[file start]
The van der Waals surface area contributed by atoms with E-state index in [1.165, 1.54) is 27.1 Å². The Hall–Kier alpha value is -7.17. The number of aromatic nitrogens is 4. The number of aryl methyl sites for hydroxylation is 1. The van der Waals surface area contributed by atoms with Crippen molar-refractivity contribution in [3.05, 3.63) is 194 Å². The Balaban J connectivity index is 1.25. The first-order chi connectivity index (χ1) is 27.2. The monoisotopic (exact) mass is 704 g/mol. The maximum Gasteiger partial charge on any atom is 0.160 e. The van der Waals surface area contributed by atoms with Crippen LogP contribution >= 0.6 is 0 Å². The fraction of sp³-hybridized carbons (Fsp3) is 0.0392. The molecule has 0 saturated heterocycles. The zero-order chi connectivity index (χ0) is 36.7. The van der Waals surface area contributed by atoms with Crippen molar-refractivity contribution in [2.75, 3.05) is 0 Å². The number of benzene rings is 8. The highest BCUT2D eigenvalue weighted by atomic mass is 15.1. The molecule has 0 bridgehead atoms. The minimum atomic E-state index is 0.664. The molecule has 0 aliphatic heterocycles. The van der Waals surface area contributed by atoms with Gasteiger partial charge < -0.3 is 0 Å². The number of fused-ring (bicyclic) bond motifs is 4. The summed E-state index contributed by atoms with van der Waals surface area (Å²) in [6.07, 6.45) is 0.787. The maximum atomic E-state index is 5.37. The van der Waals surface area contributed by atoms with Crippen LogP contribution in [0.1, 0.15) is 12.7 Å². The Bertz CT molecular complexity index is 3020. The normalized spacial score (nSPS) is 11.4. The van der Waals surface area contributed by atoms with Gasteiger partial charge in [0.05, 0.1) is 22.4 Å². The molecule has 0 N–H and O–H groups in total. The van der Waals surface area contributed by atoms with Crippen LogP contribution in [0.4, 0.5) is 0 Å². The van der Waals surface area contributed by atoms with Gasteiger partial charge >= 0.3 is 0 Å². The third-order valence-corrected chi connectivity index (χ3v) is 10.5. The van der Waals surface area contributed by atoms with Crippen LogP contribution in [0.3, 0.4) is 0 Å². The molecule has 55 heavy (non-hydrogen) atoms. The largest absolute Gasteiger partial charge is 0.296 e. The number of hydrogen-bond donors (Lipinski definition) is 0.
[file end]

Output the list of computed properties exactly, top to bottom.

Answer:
The van der Waals surface area contributed by atoms with E-state index in [1.165, 1.54) is 27.1 Å². The Hall–Kier alpha value is -7.17. The number of aromatic nitrogens is 4. The number of aryl methyl sites for hydroxylation is 1. The van der Waals surface area contributed by atoms with Crippen molar-refractivity contribution in [3.05, 3.63) is 194 Å². The Balaban J connectivity index is 1.25. The first-order chi connectivity index (χ1) is 27.2. The monoisotopic (exact) mass is 704 g/mol. The maximum Gasteiger partial charge on any atom is 0.160 e. The van der Waals surface area contributed by atoms with Crippen LogP contribution >= 0.6 is 0 Å². The fraction of sp³-hybridized carbons (Fsp3) is 0.0392. The molecule has 0 saturated heterocycles. The zero-order chi connectivity index (χ0) is 36.7. The van der Waals surface area contributed by atoms with Crippen molar-refractivity contribution in [2.75, 3.05) is 0 Å². The number of benzene rings is 8. The highest BCUT2D eigenvalue weighted by atomic mass is 15.1. The molecule has 0 bridgehead atoms. The minimum atomic E-state index is 0.664. The molecule has 0 aliphatic heterocycles. The van der Waals surface area contributed by atoms with Gasteiger partial charge < -0.3 is 0 Å². The number of fused-ring (bicyclic) bond motifs is 4. The summed E-state index contributed by atoms with van der Waals surface area (Å²) in [6.07, 6.45) is 0.787. The maximum atomic E-state index is 5.37. The van der Waals surface area contributed by atoms with Crippen LogP contribution in [0.1, 0.15) is 12.7 Å². The Bertz CT molecular complexity index is 3020. The normalized spacial score (nSPS) is 11.4. The van der Waals surface area contributed by atoms with Gasteiger partial charge in [0.05, 0.1) is 22.4 Å². The molecule has 0 N–H and O–H groups in total. The van der Waals surface area contributed by atoms with Crippen LogP contribution in [0.4, 0.5) is 0 Å². The van der Waals surface area contributed by atoms with Gasteiger partial charge >= 0.3 is 0 Å². The third-order valence-corrected chi connectivity index (χ3v) is 10.5. The van der Waals surface area contributed by atoms with Crippen LogP contribution in [0.3, 0.4) is 0 Å². The molecule has 55 heavy (non-hydrogen) atoms. The largest absolute Gasteiger partial charge is 0.296 e. The number of hydrogen-bond donors (Lipinski definition) is 0.